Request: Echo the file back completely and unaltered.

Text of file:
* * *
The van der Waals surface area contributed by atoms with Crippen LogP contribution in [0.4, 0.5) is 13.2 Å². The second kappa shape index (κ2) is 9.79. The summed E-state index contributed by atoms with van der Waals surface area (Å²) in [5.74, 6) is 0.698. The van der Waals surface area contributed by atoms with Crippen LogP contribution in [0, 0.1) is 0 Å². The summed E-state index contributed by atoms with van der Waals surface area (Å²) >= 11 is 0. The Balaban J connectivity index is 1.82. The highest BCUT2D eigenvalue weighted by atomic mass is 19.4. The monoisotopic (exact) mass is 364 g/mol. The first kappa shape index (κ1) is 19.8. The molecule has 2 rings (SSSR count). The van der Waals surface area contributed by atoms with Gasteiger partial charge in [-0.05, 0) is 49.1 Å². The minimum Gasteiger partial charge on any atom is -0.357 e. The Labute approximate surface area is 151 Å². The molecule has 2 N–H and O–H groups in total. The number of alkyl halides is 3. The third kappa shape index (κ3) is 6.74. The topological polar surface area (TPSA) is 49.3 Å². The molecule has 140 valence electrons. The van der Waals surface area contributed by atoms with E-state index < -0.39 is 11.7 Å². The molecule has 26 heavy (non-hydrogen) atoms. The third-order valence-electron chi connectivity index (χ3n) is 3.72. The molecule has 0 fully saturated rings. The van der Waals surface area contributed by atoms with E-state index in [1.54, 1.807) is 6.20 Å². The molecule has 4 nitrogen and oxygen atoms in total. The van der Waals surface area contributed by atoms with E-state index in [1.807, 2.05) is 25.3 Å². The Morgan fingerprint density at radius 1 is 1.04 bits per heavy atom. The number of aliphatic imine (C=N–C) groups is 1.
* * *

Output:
The van der Waals surface area contributed by atoms with Crippen LogP contribution in [0.4, 0.5) is 13.2 Å². The second kappa shape index (κ2) is 9.79. The summed E-state index contributed by atoms with van der Waals surface area (Å²) in [5.74, 6) is 0.698. The van der Waals surface area contributed by atoms with Crippen LogP contribution in [0, 0.1) is 0 Å². The summed E-state index contributed by atoms with van der Waals surface area (Å²) >= 11 is 0. The Balaban J connectivity index is 1.82. The highest BCUT2D eigenvalue weighted by atomic mass is 19.4. The monoisotopic (exact) mass is 364 g/mol. The first kappa shape index (κ1) is 19.8. The molecule has 2 rings (SSSR count). The van der Waals surface area contributed by atoms with Gasteiger partial charge in [-0.05, 0) is 49.1 Å². The minimum Gasteiger partial charge on any atom is -0.357 e. The Labute approximate surface area is 151 Å². The molecule has 2 N–H and O–H groups in total. The number of alkyl halides is 3. The third kappa shape index (κ3) is 6.74. The topological polar surface area (TPSA) is 49.3 Å². The molecule has 140 valence electrons. The van der Waals surface area contributed by atoms with E-state index < -0.39 is 11.7 Å². The molecule has 26 heavy (non-hydrogen) atoms. The third-order valence-electron chi connectivity index (χ3n) is 3.72. The molecule has 0 fully saturated rings. The van der Waals surface area contributed by atoms with E-state index in [1.54, 1.807) is 6.20 Å². The molecule has 4 nitrogen and oxygen atoms in total. The van der Waals surface area contributed by atoms with E-state index in [1.807, 2.05) is 25.3 Å². The Morgan fingerprint density at radius 1 is 1.04 bits per heavy atom. The number of aliphatic imine (C=N–C) groups is 1.